11. 11. FINAL TRANSCRIPT Apr. 21. 2008 / 9:00AM, MRK - Q1 2008 Merck & Co., Inc. Earnings Conference Call on the market. It's got strong clinical trial data in the background, 32 million patient years of good faith experience and we continue to anticipate that it will continue to be the number one drug in the U.S. respiratory market. Graeme Bell - Merck & Co., Inc. - VP, Investor Relations Next question, please. Operator Your next question comes from Roopesh Patel of UBS. Roopesh Patel - UBS - Analyst Thank you. Just a couple of questions. First on Gardasil, I was wondering if you could just clarify if the VFC purchase in this quarter was in line with underlying demand or was it higher or lower? And then separately on the tax rate, I wanted to clarify is the change in the full-year guidance all due to the benefit of the foreign tax credit that's been recorded this quarter? I'm trying to understand what could be the sustainable tax rate beyond 2008. Thank you. Peter Kellogg - Merck & Co., Inc. - EVP, CFO Great. This is Peter. Let me answer the second question first if I can on the tax rate. So, yes, the full-year impact on our tax rate is solely driven by the impact of the foreign tax credits that we're now being able to recognize the benefit for. And the impact is larger than first one because it does capture -- it had a little bit of a catch-up element to it, and that will affect the -- it obviously affected the first quarter tax rate. But it will affect Q2, 3, and 4 because you're driving now the tax rate towards the full-year rate. It will have a slight impact going forward beyond that because obviously this is now -- these foreign tax credits we anticipate being a benefit to us but we are not giving guidance and it won't be anything to this magnitude going forward. I hope that answers the question on tax. Now on Gardasil, Ken, do you want to -- Ken Frazier - Merck & Co., Inc. - EVP & CFO Yes. With respect to VFC, as I mentioned earlier, last year's first quarter had the substantial benefit of the initial stocking in the public sector as programs ramped up for Gardasil vaccination. We did not have a similar impact this first quarter. And I would say that one of the issues that we continue to watch closely is the timing of large government orders, which are not as predictable as the underlying demand. And that's why I pointed out, if you look at the underlying demand as measured by what's happening in the private sector, we saw very strong growth year-on-year of almost 30%, and that gives us confidence that Gardasil is still a vaccine that has been getting a strong reception by patients, by women, their mothers, and their caregivers. Graeme Bell - Merck & Co., Inc. - VP, Investor Relations Thank you, Ken. Next question. Operator Your next question comes from Jami Rubin with Morgan Stanley. www.streetevents.com Contact Us 10 © 2008 Thomson Financial. Republished with permission. No part of this publication may be reproduced or transmitted in any form or by any means without the prior written consent of Thomson Financial.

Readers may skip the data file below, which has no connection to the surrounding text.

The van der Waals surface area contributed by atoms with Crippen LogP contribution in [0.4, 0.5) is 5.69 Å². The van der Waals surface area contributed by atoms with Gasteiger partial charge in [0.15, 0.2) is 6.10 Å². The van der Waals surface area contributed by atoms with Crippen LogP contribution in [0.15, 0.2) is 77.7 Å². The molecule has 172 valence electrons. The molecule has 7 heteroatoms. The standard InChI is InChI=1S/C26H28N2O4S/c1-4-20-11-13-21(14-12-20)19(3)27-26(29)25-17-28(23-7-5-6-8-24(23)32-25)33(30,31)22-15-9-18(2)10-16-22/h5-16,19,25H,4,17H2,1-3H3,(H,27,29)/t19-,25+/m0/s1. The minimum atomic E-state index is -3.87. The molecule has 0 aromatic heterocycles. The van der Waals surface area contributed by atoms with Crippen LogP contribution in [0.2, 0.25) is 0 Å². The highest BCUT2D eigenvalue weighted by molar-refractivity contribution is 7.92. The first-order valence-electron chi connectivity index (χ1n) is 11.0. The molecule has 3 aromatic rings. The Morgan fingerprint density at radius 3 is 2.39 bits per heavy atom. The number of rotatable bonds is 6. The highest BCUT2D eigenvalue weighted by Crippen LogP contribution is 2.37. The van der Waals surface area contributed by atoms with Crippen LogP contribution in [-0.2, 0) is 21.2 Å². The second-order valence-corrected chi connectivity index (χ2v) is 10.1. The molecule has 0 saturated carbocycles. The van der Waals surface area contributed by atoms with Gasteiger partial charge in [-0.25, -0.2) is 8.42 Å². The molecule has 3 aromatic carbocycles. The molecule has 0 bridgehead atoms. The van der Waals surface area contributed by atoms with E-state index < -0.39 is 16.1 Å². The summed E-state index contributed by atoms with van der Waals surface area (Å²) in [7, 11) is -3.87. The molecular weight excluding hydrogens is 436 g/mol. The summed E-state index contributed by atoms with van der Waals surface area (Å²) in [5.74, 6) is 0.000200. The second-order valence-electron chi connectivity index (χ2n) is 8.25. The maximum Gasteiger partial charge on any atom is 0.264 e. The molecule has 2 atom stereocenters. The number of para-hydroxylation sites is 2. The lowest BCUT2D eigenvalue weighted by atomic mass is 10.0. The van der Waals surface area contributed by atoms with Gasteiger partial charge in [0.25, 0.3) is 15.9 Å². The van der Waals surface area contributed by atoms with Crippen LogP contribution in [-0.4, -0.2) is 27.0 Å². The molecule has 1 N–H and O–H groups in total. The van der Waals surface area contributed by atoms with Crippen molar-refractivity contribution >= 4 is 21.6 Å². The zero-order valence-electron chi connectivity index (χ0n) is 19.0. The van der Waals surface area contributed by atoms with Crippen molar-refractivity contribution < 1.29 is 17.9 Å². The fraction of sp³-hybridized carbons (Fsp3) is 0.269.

12. 12. FINAL TRANSCRIPT Apr. 21. 2008 / 9:00AM, MRK - Q1 2008 Merck & Co., Inc. Earnings Conference Call Graeme Bell - Merck & Co., Inc. - VP, Investor Relations Jamie, please go ahead. Jami Rubin - Morgan Stanley - Analyst Can you hear me? Graeme Bell - Merck & Co., Inc. - VP, Investor Relations Please go ahead, yes. Jami Rubin - Morgan Stanley - Analyst Can you hear me? Graeme Bell - Merck & Co., Inc. - VP, Investor Relations Yes, we can. Jami Rubin - Morgan Stanley - Analyst Okay, great. Just a question, sort of a policy question, to what extent do you view the recent actions surrounding the ENHANCE trial involving the government investigation, the media tack, the ACC curve ball, etc, as a passing storm or is this the brave new world that pharma executives have to come to terms with and make significant changes in the way you allocate capital to outcomes trials, etc? It seems to me in this world, in this brave new world, the cost of failure in an outcome trial is obviously way too high. You've lost $40 billion of market cap over this, among other things. So I'm just wondering if you could kind of talk around that. And secondly, if you could talk about plans for DTC for Vytorin going forward. Ken Frazier - Merck & Co., Inc. - EVP & CFO Good morning, Jami. This is Ken Frazier. I think we all are looking into the future into sort of a murky crystal ball now as it relates to policy. It is clear that the world has changed to some degree. It is clear that outcome studies are going to continue to be important going forward, but I think when the dust settles around ENHANCE, people will come back to the primary goal of treatment, which is LDL lowering. And I think that people will continue to recognize that these drugs lower LDL more than Simba statin alone and will therefore continue to be very valuable drugs. And we will continue to go forward. As you know, Merck has always been a Company that believed in investing behind its products, investing in outcome studies, and so that will continue to be something that was important. We did that before. You will remember going back to the four-S study, we'll continue to do those kinds of studies. We had those studies around Cozaar. We'll continue to do those studies because we think they're important to patients as well as to the marketing of these drugs going forward. And then the second question? I'm sorry. Richard Clark - Merck & Co., Inc. - Chairman, President & CEO DTC Vytorin. www.streetevents.com Contact Us 11 © 2008 Thomson Financial. Republished with permission. No part of this publication may be reproduced or transmitted in any form or by any means without the prior written consent of Thomson Financial.